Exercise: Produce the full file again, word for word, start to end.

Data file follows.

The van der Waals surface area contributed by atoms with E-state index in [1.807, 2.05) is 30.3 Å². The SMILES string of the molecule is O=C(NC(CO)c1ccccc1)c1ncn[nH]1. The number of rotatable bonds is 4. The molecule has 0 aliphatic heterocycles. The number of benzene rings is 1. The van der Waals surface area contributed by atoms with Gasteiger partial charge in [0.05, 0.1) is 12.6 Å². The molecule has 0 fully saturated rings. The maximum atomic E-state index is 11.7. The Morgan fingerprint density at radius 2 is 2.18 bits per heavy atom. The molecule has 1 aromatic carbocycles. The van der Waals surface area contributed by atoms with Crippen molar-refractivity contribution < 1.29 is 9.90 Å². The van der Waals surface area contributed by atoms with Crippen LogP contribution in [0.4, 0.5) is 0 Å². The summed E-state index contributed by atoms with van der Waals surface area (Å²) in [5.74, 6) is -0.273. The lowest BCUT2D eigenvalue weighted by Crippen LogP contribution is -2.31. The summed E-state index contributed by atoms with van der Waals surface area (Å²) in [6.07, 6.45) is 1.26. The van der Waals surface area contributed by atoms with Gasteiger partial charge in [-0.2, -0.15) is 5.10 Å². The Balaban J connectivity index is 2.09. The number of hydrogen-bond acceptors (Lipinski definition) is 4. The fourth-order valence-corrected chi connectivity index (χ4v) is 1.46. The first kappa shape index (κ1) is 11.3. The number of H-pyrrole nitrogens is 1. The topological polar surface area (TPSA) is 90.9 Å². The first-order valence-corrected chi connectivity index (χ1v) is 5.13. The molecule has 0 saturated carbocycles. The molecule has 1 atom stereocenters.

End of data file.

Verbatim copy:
The van der Waals surface area contributed by atoms with E-state index in [1.807, 2.05) is 30.3 Å². The SMILES string of the molecule is O=C(NC(CO)c1ccccc1)c1ncn[nH]1. The number of rotatable bonds is 4. The molecule has 0 aliphatic heterocycles. The number of benzene rings is 1. The van der Waals surface area contributed by atoms with Gasteiger partial charge in [0.05, 0.1) is 12.6 Å². The molecule has 0 fully saturated rings. The maximum atomic E-state index is 11.7. The Morgan fingerprint density at radius 2 is 2.18 bits per heavy atom. The molecule has 1 aromatic carbocycles. The van der Waals surface area contributed by atoms with Crippen molar-refractivity contribution < 1.29 is 9.90 Å². The van der Waals surface area contributed by atoms with Crippen LogP contribution in [0.4, 0.5) is 0 Å². The summed E-state index contributed by atoms with van der Waals surface area (Å²) in [5.74, 6) is -0.273. The lowest BCUT2D eigenvalue weighted by Crippen LogP contribution is -2.31. The summed E-state index contributed by atoms with van der Waals surface area (Å²) in [6.07, 6.45) is 1.26. The van der Waals surface area contributed by atoms with Gasteiger partial charge in [-0.2, -0.15) is 5.10 Å². The Balaban J connectivity index is 2.09. The number of hydrogen-bond acceptors (Lipinski definition) is 4. The fourth-order valence-corrected chi connectivity index (χ4v) is 1.46. The first kappa shape index (κ1) is 11.3. The number of H-pyrrole nitrogens is 1. The topological polar surface area (TPSA) is 90.9 Å². The first-order valence-corrected chi connectivity index (χ1v) is 5.13. The molecule has 0 saturated carbocycles. The molecule has 1 atom stereocenters.